Now, this image also draws forth comparisons to an earlier example of Arcade Greek sculpture and its depiction of a calf bearer. Now, as opposed to the offering of an animal for sacrifice, the symbolism of a good shepherd is that of Christ returning one of his lost flock, which is the sheep on his shoulders, to the fold, which is the Christian religion, symbolically. Now, it's also an example of Christian iconography, or visual symbolism, that symbolizes the gospel narratives of Christ describing himself as the good shepherd in laying his life down for his flock, in the same way Christ would later sacrifice himself for the good of mankind according to scripture.
Now, syncretism is evident in this mosaic of Christ as sol invictus from a mausoleum beneath the Basilica of Saint Peter's in Rome. This is one of the earliest images we know of in which Christ appears to appear more regal. He's also thought to be depicted as the sun god sol invictus which was a later form of the sun deity in the Roman religion. Now, particular note are the rays of light emanating from his head. Aside from the cross like shape that's depicted, this is a type of imagery we see in almost all of the depictions of Christ that appear later on, that of a halo or ring of light surrounding the head of Christ or other important figures within the church. And again, another example of syncretism.
Now, this final image is another mosaic, this time for the mausoleum of Galla Placidia in Ravenna, Italy. And a mosaic is an image typically on the ceiling, wall or floor created out of colored ceramic or glass tiles. The mausoleum of Galla Placidia is literally covered in mosaics and is considered one of the best examples of mosaic artwork from this time period that exists today.
What's interesting about this image of Christ as good shepherd is in how he's changed in appearance from a youthful Apollo like version of a shepherd to a much more regal or imperial looking version of a shepherd. It's quite obvious, given the dates of these creations and the manner in which they are depicted, that these are not actual likenesses Christ but rather reflections of the people or cultures from that-- that created them. And this mosaic was created after Christianity became the state religion of Rome, and undoubtedly reflects the desire to make the image of Christ appear more grand and imperial given the use of the gold and purple robes which are colors of the emperor, the golden cross shaped staff and his head bathed in a golden aura. This imagery of Christ as King is another common depiction in the Christian art that was to come.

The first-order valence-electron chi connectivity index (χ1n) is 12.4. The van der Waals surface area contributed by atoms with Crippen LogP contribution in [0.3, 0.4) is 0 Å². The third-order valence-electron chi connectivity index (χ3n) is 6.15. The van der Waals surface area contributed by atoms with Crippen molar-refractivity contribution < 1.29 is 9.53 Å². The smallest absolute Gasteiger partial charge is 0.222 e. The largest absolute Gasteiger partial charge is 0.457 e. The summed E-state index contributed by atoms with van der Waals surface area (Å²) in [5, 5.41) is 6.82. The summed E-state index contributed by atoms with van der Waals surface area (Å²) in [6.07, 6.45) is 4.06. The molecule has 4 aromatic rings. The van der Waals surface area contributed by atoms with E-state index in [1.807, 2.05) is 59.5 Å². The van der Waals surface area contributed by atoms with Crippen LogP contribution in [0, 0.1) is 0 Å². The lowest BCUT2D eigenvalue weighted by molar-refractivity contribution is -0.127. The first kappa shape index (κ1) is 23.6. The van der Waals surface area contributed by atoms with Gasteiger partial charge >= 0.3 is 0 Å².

So that brings us to the end of this lesson. Let's take a look at our objectives to see if we met them. Now that you've seen the lesson, are you able to identify and define today's key terms, can you explain syncretism in the artistic connection between pagan religion and Christianity using examples from this lesson? Once again, the big idea for today is that early Christian art was influenced by the religion and culture of the Roman Empire. And there you go. Thank you for joining me today. I'll see you next time.
Image of Italy Creative Commons http://en.wikipedia.org/wiki/File:EU-Italy.svg; Image of Christ Creative Commons http://en.wikipedia.org/wiki/File:**********************************************.jpg; Image of Calf Bearer Creative Commons http://en.wikipedia.org/wiki/File:ACMA_Moschophoros.jpg; Christ as a Good Shepherd: Catacomb of Priscilla, Public Domain: http://commons.wikimedia.org/wiki/File:Good_Shepherd_Catacomb_of_Priscilla.jpg Christ as a Good Sheperd: Galla Placidia Public Domain: http://en.wikipedia.org/wiki/File:Meister_des_Mausoleums_der_Galla_Placidia_in_Ravenna_002.jpg Christ a Sol; Public Domain: http://en.wikipedia.org/wiki/File:ChristAsSol.jpg
Attempt of union between differing or opposing practices in religion or philosophy.
A type of visual symbolism. Christian iconography for instance, might make references to the biblical story of the nativity.